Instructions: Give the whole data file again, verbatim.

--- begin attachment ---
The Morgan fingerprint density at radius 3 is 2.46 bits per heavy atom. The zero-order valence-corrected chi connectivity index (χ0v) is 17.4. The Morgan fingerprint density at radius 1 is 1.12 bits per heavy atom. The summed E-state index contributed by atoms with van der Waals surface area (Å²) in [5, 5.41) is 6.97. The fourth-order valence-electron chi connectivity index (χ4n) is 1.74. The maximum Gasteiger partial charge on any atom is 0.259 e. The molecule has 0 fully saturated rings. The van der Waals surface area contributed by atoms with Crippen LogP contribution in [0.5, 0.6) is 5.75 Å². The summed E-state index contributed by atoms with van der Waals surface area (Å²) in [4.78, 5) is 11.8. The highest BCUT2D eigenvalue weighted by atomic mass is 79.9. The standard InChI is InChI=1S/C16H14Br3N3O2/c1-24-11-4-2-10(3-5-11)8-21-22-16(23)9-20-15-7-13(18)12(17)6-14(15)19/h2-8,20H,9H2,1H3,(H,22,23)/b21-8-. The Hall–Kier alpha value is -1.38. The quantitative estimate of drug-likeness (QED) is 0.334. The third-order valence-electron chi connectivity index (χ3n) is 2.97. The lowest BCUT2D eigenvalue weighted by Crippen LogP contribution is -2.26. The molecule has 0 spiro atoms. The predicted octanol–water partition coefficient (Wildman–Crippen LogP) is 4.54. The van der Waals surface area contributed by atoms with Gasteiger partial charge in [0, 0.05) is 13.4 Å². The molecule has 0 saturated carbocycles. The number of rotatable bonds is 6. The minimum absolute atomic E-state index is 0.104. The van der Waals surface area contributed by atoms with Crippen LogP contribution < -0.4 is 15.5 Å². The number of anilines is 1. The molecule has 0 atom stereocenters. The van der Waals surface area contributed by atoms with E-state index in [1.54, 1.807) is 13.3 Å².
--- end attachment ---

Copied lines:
The Morgan fingerprint density at radius 3 is 2.46 bits per heavy atom. The zero-order valence-corrected chi connectivity index (χ0v) is 17.4. The Morgan fingerprint density at radius 1 is 1.12 bits per heavy atom. The summed E-state index contributed by atoms with van der Waals surface area (Å²) in [5, 5.41) is 6.97. The fourth-order valence-electron chi connectivity index (χ4n) is 1.74. The maximum Gasteiger partial charge on any atom is 0.259 e. The molecule has 0 fully saturated rings. The van der Waals surface area contributed by atoms with Crippen LogP contribution in [0.5, 0.6) is 5.75 Å². The summed E-state index contributed by atoms with van der Waals surface area (Å²) in [4.78, 5) is 11.8. The highest BCUT2D eigenvalue weighted by atomic mass is 79.9. The standard InChI is InChI=1S/C16H14Br3N3O2/c1-24-11-4-2-10(3-5-11)8-21-22-16(23)9-20-15-7-13(18)12(17)6-14(15)19/h2-8,20H,9H2,1H3,(H,22,23)/b21-8-. The Hall–Kier alpha value is -1.38. The quantitative estimate of drug-likeness (QED) is 0.334. The third-order valence-electron chi connectivity index (χ3n) is 2.97. The lowest BCUT2D eigenvalue weighted by Crippen LogP contribution is -2.26. The molecule has 0 spiro atoms. The predicted octanol–water partition coefficient (Wildman–Crippen LogP) is 4.54. The van der Waals surface area contributed by atoms with Gasteiger partial charge in [0, 0.05) is 13.4 Å². The molecule has 0 saturated carbocycles. The number of rotatable bonds is 6. The minimum absolute atomic E-state index is 0.104. The van der Waals surface area contributed by atoms with Crippen LogP contribution < -0.4 is 15.5 Å². The number of anilines is 1. The molecule has 0 atom stereocenters. The van der Waals surface area contributed by atoms with E-state index in [1.54, 1.807) is 13.3 Å².